Wheeler’s second method of undermining the regulatory powers of the EPA is through changing the way the costs and benefits of environmental regulations are assessed. You can see echoes of this in the latest rhetoric of climate deniers like Florida Sen. Marco Rubio, who argue that, yes, climate change is real, and humans might be responsible, but it’s too expensive to do anything about it. This is an obvious lie — look at California, where the economy is booming but carbon pollution is in sharp decline. In fact, the economic and human impacts of a rapidly changing climate dwarf any costs associated with cutting carbon pollution. If cost were the real criteria for action, fossil fuels would have been outlawed a decade ago. But that’s not what this is about. It’s about protecting the empires of Big Coal and Big Oil.
Congress directs that all costs and benefits of regulation must be considered in a reasonable assessment of EPA rules. But the devil is in the details. The best example of this is Wheeler’s attempt to change the Mercury and Air Toxins Standards. The rule regulates the emission of highly toxic metals like mercury and arsenic, as well as cancer-causing chemicals like cadmium and selenium, from industrial sources (mostly coal-burning power plants). Big Coal fought a pitched battle for more than a decade to stop this rule, but it lost in 2014, and for good reason: Mercury and the other heavy metals the rule regulates are among the most toxic substances on Earth, and disproportionately impact what are often poor communities living near power plants. In recent years, power companies have spent $18 billion to install mercury scrubbers, and mercury emissions have fallen by 70 percent. It is one of the most dramatic environmental success stories of the past decade.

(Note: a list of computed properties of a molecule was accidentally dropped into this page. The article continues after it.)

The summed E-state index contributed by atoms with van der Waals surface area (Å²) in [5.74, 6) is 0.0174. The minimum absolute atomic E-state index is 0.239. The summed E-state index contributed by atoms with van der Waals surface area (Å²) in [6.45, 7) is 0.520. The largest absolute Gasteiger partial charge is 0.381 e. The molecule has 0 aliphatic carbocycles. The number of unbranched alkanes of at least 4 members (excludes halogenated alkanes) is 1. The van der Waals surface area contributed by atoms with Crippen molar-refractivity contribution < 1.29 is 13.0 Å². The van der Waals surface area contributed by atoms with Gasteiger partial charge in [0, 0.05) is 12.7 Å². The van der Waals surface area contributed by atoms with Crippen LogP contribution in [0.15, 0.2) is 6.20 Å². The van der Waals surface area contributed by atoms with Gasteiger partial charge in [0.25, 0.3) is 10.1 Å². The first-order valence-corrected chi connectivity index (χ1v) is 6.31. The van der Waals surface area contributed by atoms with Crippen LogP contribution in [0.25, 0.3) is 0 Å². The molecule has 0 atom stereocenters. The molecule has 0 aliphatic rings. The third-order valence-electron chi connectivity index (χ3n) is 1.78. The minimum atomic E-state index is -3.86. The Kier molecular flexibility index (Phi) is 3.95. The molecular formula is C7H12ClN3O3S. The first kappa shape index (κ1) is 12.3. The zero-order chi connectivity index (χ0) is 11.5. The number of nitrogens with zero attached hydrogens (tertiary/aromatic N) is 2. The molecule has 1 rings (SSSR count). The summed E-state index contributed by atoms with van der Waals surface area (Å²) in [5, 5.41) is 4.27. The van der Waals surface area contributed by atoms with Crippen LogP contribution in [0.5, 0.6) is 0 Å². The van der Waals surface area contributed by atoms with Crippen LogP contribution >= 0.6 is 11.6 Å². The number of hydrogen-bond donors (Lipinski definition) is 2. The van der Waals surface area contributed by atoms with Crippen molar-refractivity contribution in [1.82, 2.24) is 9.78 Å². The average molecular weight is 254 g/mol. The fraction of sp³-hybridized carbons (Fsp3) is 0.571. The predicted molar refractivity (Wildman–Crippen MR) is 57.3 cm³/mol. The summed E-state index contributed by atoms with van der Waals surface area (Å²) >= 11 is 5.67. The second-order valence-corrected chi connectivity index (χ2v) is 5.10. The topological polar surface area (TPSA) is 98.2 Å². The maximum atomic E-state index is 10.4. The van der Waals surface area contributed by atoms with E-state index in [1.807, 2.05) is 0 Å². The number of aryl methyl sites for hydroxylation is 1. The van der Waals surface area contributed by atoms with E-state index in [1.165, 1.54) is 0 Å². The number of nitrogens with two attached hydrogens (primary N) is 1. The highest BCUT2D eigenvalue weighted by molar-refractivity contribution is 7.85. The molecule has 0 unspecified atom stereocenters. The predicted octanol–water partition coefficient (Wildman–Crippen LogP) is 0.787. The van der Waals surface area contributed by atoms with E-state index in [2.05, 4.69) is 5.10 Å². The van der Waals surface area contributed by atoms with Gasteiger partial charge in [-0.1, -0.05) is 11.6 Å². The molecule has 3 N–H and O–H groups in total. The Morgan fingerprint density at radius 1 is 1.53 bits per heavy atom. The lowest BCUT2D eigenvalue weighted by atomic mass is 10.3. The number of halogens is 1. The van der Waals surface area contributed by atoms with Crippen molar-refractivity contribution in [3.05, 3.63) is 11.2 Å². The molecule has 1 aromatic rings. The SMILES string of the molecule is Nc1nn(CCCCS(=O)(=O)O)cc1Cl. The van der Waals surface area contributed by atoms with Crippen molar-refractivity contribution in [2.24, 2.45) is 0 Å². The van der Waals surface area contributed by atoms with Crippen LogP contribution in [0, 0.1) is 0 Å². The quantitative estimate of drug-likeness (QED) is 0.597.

And yet Wheeler wants to weaken the air-toxins rule. From a public-policy perspective, it’s like arguing child-abuse laws should be rolled back. Not even the electric power industry wants the rule softened. In a highly unusual move, the Edison Electric Institute, a powerful industry trade group, and six other utilities signed an open letter urging the agency not to weaken the rule. The rollback “is a mean-spirited and dumb move,” says Ann Weeks, legal director at the Clean Air Task Force. “They will lose in court and in public opinion.”